Stilettos are the shoes most charged with multiple different layers of meaning. From their birth from a nameless Florentine artisan for Catherine de Medici so she could make a stunning entrance into French court when she married her husband Henry II, to the story of the Little Mermaid, to the Roger Vivier comma heel, to Betty Paige, to Christian Louboutin's revolutionizing of the stiletto by adding the hidden platform and skyrocketing heel heights, there is no shoe more fraught with desire, passion and conflict than the stiletto.
There are women who want to wear Stilettos but find them too wobbly or painful, there are women who find Stilettos offensive, there are women who are Stiletto girls only and cant wear flats because their Achilles tendon has been shortened, there are women who wear their Stilettos only for special occasions, women (and men!) who wear them to the bedroom, women who never have worn a pair at all. They are infused with erotic desire, with high fashion silhouttes, and cultural symbolism. They are objects of lust among die-hard shoe fanatics, they are mini sculpture, works of art. The thousands of women I talk to every year about their shoes, all have at least one Stiletto story: whether it be the ones that make them feel like a queen, the ones they fell out of or the ones they hate. Nothing incites a woman's opinion more quickly than when you bring up the topic of a Stilettos. We all have a passion for them - whichever way our passions lay.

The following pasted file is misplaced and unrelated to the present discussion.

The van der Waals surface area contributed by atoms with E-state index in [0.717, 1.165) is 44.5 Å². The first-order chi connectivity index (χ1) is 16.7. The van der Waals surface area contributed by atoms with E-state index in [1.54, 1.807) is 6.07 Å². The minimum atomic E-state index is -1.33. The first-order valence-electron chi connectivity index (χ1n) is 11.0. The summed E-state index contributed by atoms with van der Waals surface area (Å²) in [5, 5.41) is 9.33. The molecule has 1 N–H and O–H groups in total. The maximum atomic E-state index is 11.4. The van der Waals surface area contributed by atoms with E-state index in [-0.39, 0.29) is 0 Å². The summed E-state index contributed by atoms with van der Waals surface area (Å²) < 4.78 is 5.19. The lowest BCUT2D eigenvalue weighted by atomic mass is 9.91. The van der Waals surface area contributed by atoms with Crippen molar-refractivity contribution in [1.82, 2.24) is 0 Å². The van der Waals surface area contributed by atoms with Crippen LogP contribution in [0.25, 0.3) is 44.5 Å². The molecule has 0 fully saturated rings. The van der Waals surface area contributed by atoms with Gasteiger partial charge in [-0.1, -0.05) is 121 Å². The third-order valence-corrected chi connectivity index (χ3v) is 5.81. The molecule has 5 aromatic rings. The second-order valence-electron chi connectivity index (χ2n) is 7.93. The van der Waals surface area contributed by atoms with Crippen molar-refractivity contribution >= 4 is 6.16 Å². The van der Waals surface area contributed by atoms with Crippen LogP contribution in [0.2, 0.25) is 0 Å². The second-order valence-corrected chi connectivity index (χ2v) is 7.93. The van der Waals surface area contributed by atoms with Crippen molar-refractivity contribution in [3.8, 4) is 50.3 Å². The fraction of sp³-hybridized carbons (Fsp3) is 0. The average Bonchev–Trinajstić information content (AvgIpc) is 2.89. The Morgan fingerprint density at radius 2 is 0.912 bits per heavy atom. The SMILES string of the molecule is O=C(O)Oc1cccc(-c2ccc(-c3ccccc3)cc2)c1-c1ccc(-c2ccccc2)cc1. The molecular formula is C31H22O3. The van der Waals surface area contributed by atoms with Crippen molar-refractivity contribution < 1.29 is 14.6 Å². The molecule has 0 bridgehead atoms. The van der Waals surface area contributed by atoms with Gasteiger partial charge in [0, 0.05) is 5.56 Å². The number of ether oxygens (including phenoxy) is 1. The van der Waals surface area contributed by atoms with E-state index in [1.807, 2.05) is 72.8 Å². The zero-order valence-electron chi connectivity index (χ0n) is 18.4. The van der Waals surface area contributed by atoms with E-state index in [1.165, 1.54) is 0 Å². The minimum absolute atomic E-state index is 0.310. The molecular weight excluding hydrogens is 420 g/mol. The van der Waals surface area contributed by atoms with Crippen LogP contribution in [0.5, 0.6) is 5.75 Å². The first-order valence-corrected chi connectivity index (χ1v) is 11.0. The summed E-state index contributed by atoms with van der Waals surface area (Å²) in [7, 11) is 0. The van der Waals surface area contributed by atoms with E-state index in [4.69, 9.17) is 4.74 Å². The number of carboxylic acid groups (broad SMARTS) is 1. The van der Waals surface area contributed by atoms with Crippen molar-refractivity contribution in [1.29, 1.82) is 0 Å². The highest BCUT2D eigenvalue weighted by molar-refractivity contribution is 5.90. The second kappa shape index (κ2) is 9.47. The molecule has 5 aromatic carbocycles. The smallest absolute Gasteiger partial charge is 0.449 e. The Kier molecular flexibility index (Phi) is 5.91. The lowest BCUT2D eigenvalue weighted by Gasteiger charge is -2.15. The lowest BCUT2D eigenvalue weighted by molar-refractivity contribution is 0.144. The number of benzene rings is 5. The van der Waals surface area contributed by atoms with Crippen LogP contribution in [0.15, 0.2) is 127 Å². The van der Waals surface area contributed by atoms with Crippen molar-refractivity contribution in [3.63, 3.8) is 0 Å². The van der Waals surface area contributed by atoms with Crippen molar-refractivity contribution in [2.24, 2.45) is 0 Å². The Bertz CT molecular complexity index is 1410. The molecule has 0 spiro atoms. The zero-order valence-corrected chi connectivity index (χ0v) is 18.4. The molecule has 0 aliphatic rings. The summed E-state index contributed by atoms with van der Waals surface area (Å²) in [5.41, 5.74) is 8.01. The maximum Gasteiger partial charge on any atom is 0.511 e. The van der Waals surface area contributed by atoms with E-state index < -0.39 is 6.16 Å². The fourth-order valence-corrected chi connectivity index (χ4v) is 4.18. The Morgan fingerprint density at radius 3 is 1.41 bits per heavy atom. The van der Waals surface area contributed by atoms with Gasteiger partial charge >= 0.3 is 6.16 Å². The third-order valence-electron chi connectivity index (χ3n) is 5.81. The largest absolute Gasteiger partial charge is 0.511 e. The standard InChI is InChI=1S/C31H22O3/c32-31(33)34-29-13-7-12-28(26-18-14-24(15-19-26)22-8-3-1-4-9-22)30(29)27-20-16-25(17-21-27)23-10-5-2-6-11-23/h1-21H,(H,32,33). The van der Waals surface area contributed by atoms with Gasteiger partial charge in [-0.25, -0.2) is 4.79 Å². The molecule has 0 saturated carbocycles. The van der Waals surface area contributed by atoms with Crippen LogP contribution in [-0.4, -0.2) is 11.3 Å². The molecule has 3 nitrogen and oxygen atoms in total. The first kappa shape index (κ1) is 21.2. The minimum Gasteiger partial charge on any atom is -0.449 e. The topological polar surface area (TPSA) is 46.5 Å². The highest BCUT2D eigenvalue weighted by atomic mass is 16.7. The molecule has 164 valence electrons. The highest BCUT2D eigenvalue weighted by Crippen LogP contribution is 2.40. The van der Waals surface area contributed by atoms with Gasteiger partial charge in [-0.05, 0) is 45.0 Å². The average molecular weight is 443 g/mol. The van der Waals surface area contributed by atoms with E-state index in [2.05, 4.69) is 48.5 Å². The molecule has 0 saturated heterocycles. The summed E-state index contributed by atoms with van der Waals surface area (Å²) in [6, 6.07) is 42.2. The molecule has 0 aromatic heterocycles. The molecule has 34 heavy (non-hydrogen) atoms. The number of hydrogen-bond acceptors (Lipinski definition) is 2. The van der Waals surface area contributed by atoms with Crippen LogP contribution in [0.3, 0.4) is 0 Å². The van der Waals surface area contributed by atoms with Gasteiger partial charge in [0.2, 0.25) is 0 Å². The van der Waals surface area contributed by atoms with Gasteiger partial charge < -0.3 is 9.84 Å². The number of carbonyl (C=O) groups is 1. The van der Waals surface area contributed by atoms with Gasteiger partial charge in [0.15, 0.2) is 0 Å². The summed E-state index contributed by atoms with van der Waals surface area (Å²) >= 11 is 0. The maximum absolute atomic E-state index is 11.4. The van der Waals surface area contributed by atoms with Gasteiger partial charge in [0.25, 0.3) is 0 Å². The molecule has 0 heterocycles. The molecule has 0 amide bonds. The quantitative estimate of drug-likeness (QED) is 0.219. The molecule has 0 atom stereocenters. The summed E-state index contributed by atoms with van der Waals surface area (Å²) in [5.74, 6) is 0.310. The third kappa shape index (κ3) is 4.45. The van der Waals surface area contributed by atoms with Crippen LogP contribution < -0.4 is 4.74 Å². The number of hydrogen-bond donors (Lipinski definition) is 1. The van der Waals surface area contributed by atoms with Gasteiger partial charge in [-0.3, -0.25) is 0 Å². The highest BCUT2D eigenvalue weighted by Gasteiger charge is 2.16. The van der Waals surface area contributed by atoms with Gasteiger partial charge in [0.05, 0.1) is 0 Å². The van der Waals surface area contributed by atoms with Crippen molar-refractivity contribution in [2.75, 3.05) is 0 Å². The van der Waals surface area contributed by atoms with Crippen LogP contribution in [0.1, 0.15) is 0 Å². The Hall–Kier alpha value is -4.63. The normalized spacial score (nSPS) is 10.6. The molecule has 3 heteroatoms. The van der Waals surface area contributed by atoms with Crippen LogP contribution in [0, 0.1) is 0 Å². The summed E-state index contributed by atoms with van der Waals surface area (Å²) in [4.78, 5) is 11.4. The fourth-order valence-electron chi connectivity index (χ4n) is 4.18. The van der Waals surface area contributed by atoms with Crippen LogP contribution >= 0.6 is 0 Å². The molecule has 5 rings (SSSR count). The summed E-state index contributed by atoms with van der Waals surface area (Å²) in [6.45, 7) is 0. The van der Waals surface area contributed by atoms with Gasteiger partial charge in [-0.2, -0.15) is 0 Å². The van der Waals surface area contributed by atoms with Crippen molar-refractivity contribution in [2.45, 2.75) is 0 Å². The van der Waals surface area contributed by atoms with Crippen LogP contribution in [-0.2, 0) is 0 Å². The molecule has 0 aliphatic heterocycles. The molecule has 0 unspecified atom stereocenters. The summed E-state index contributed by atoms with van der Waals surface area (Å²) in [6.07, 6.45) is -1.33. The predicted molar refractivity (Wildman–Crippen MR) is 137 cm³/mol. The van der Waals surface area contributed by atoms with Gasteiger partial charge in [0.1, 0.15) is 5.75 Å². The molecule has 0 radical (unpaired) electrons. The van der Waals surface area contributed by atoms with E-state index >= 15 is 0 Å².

Stilettos and The Modern Woman
There is an episode of Sex and The City where Carrie goes to a baby shower. Looking fabulous as usual in a flowy dress and silver stilettos, when she arrives at the door she is asked in acid tones by the sister in law to remove her shoes in the foyer, as the hostess "doesn't like dirt in the house". Carrie is flummoxed for a moment. Someone is asking her to take off her shoes which, of course, are a foundational piece of the ensemble she has carefully assembled to present herself to the world - as she does every day. But, after a moment, and with a helpful glance from her best gay guyfriend, she complies with her usual can-do attitude. She gamely slips off her metallic Manolo Blahnik d'Orsay peep-toe pumps with magnificent silver buckles glistening with rhinestones and leaves them by the door as everyone else does. She goes in with a smile to enjoy the party, see her friend and celebrate the baby.
A few hours later the party is winding down and she returns to the foyer for her shoes as she says her goodbyes. To her shock and dismay her shoe have disappeared and are absolutely nowhere to be found. Someone has done the unthinkable and nicked her stilettos at the baby shower! And as the fact sinks in, Carrie's fallen face is the epitome of glum. She is not helped at all by the grungy Converse Chuck Taylors her dismissive hostess gives her to get home. A few moments later we see a forlorn Carrie walking home in the black, wornout Chucks, her spirit diminished, shoulders slumped, a light gone out.